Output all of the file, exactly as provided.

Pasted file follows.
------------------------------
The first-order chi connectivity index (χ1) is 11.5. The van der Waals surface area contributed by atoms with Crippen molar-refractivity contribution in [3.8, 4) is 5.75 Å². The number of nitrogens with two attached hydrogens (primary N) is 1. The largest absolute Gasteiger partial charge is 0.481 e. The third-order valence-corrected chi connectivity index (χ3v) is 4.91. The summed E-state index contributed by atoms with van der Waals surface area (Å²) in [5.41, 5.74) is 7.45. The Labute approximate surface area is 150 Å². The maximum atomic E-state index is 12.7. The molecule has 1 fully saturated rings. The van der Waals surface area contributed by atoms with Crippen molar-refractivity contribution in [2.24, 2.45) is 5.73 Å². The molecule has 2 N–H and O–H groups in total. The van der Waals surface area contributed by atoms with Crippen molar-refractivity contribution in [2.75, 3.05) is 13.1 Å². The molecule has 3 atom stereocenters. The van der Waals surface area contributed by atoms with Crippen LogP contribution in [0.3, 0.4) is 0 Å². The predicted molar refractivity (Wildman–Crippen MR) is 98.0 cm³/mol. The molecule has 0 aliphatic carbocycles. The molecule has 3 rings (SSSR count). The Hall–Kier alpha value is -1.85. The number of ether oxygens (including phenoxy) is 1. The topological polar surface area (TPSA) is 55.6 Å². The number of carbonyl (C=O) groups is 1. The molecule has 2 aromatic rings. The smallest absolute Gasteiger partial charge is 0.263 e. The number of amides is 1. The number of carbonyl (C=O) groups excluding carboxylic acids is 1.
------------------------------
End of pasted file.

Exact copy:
The first-order chi connectivity index (χ1) is 11.5. The van der Waals surface area contributed by atoms with Crippen molar-refractivity contribution in [3.8, 4) is 5.75 Å². The number of nitrogens with two attached hydrogens (primary N) is 1. The largest absolute Gasteiger partial charge is 0.481 e. The third-order valence-corrected chi connectivity index (χ3v) is 4.91. The summed E-state index contributed by atoms with van der Waals surface area (Å²) in [5.41, 5.74) is 7.45. The Labute approximate surface area is 150 Å². The maximum atomic E-state index is 12.7. The molecule has 1 fully saturated rings. The van der Waals surface area contributed by atoms with Crippen molar-refractivity contribution in [2.24, 2.45) is 5.73 Å². The molecule has 2 N–H and O–H groups in total. The van der Waals surface area contributed by atoms with Crippen molar-refractivity contribution in [2.75, 3.05) is 13.1 Å². The molecule has 3 atom stereocenters. The van der Waals surface area contributed by atoms with Crippen LogP contribution in [0.3, 0.4) is 0 Å². The predicted molar refractivity (Wildman–Crippen MR) is 98.0 cm³/mol. The molecule has 0 aliphatic carbocycles. The molecule has 3 rings (SSSR count). The Hall–Kier alpha value is -1.85. The number of ether oxygens (including phenoxy) is 1. The topological polar surface area (TPSA) is 55.6 Å². The number of carbonyl (C=O) groups is 1. The molecule has 2 aromatic rings. The smallest absolute Gasteiger partial charge is 0.263 e. The number of amides is 1. The number of carbonyl (C=O) groups excluding carboxylic acids is 1.